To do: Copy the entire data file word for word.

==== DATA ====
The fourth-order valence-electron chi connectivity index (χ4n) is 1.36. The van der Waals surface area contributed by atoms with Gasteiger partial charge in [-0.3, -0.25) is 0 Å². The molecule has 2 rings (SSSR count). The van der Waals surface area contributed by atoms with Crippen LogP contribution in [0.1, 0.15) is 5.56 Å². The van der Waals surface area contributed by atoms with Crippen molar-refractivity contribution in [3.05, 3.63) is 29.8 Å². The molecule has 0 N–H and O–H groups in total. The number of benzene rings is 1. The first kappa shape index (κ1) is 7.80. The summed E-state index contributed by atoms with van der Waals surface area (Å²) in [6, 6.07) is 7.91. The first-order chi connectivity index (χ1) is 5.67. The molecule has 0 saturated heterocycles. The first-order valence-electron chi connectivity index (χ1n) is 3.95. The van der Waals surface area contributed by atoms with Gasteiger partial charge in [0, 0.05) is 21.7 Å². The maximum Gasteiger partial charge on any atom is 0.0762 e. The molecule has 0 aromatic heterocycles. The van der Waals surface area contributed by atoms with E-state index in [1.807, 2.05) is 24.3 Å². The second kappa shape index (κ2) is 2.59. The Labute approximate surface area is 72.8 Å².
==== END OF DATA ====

The fourth-order valence-electron chi connectivity index (χ4n) is 1.36. The van der Waals surface area contributed by atoms with Gasteiger partial charge in [-0.3, -0.25) is 0 Å². The molecule has 2 rings (SSSR count). The van der Waals surface area contributed by atoms with Crippen LogP contribution in [0.1, 0.15) is 5.56 Å². The van der Waals surface area contributed by atoms with Crippen molar-refractivity contribution in [3.05, 3.63) is 29.8 Å². The molecule has 0 N–H and O–H groups in total. The number of benzene rings is 1. The first kappa shape index (κ1) is 7.80. The summed E-state index contributed by atoms with van der Waals surface area (Å²) in [6, 6.07) is 7.91. The first-order chi connectivity index (χ1) is 5.67. The molecule has 0 saturated heterocycles. The first-order valence-electron chi connectivity index (χ1n) is 3.95. The van der Waals surface area contributed by atoms with Gasteiger partial charge in [0, 0.05) is 21.7 Å². The maximum Gasteiger partial charge on any atom is 0.0762 e. The molecule has 0 aromatic heterocycles. The van der Waals surface area contributed by atoms with E-state index in [1.807, 2.05) is 24.3 Å². The second kappa shape index (κ2) is 2.59. The Labute approximate surface area is 72.8 Å².